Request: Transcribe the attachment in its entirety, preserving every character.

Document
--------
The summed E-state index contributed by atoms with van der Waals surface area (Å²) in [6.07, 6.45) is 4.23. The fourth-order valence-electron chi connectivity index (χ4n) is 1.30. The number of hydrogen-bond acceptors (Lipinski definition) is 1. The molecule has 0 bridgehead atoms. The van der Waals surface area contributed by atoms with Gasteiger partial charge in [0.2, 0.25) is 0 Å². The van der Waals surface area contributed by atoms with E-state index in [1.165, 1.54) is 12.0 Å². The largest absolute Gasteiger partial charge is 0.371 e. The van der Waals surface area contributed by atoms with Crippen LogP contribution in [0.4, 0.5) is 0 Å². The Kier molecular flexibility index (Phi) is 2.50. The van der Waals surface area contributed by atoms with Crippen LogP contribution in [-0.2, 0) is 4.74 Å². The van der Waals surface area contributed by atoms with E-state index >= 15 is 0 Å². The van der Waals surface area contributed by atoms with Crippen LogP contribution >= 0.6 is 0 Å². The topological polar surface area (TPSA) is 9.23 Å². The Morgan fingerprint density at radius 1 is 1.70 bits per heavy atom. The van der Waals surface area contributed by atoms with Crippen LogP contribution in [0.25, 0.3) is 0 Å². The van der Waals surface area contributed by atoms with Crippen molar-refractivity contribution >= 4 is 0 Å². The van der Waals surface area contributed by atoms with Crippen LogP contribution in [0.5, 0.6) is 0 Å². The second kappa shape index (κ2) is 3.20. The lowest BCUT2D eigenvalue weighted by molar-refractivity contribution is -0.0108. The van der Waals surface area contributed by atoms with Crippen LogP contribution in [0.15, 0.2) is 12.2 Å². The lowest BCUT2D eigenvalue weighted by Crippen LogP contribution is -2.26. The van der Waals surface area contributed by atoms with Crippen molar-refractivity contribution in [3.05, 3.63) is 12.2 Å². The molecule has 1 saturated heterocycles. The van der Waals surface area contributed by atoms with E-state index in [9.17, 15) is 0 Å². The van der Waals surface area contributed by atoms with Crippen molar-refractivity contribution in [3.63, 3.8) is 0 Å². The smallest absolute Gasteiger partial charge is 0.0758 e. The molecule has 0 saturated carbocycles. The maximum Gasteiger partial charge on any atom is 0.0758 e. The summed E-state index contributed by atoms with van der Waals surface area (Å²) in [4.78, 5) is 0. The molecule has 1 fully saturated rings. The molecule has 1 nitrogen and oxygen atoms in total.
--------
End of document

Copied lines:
The summed E-state index contributed by atoms with van der Waals surface area (Å²) in [6.07, 6.45) is 4.23. The fourth-order valence-electron chi connectivity index (χ4n) is 1.30. The number of hydrogen-bond acceptors (Lipinski definition) is 1. The molecule has 0 bridgehead atoms. The van der Waals surface area contributed by atoms with Gasteiger partial charge in [0.2, 0.25) is 0 Å². The van der Waals surface area contributed by atoms with E-state index in [1.165, 1.54) is 12.0 Å². The largest absolute Gasteiger partial charge is 0.371 e. The van der Waals surface area contributed by atoms with Crippen LogP contribution in [0.4, 0.5) is 0 Å². The Kier molecular flexibility index (Phi) is 2.50. The van der Waals surface area contributed by atoms with Crippen LogP contribution in [-0.2, 0) is 4.74 Å². The van der Waals surface area contributed by atoms with E-state index >= 15 is 0 Å². The van der Waals surface area contributed by atoms with Crippen LogP contribution >= 0.6 is 0 Å². The topological polar surface area (TPSA) is 9.23 Å². The Morgan fingerprint density at radius 1 is 1.70 bits per heavy atom. The van der Waals surface area contributed by atoms with Crippen LogP contribution in [0.25, 0.3) is 0 Å². The van der Waals surface area contributed by atoms with Crippen molar-refractivity contribution >= 4 is 0 Å². The van der Waals surface area contributed by atoms with Crippen LogP contribution in [0.5, 0.6) is 0 Å². The second kappa shape index (κ2) is 3.20. The lowest BCUT2D eigenvalue weighted by molar-refractivity contribution is -0.0108. The van der Waals surface area contributed by atoms with Crippen LogP contribution in [0.15, 0.2) is 12.2 Å². The lowest BCUT2D eigenvalue weighted by Crippen LogP contribution is -2.26. The van der Waals surface area contributed by atoms with Crippen molar-refractivity contribution in [3.05, 3.63) is 12.2 Å². The molecule has 1 saturated heterocycles. The van der Waals surface area contributed by atoms with E-state index in [9.17, 15) is 0 Å². The van der Waals surface area contributed by atoms with Crippen molar-refractivity contribution in [3.63, 3.8) is 0 Å². The smallest absolute Gasteiger partial charge is 0.0758 e. The molecule has 0 saturated carbocycles. The maximum Gasteiger partial charge on any atom is 0.0758 e. The summed E-state index contributed by atoms with van der Waals surface area (Å²) in [4.78, 5) is 0. The molecule has 1 fully saturated rings. The molecule has 1 nitrogen and oxygen atoms in total.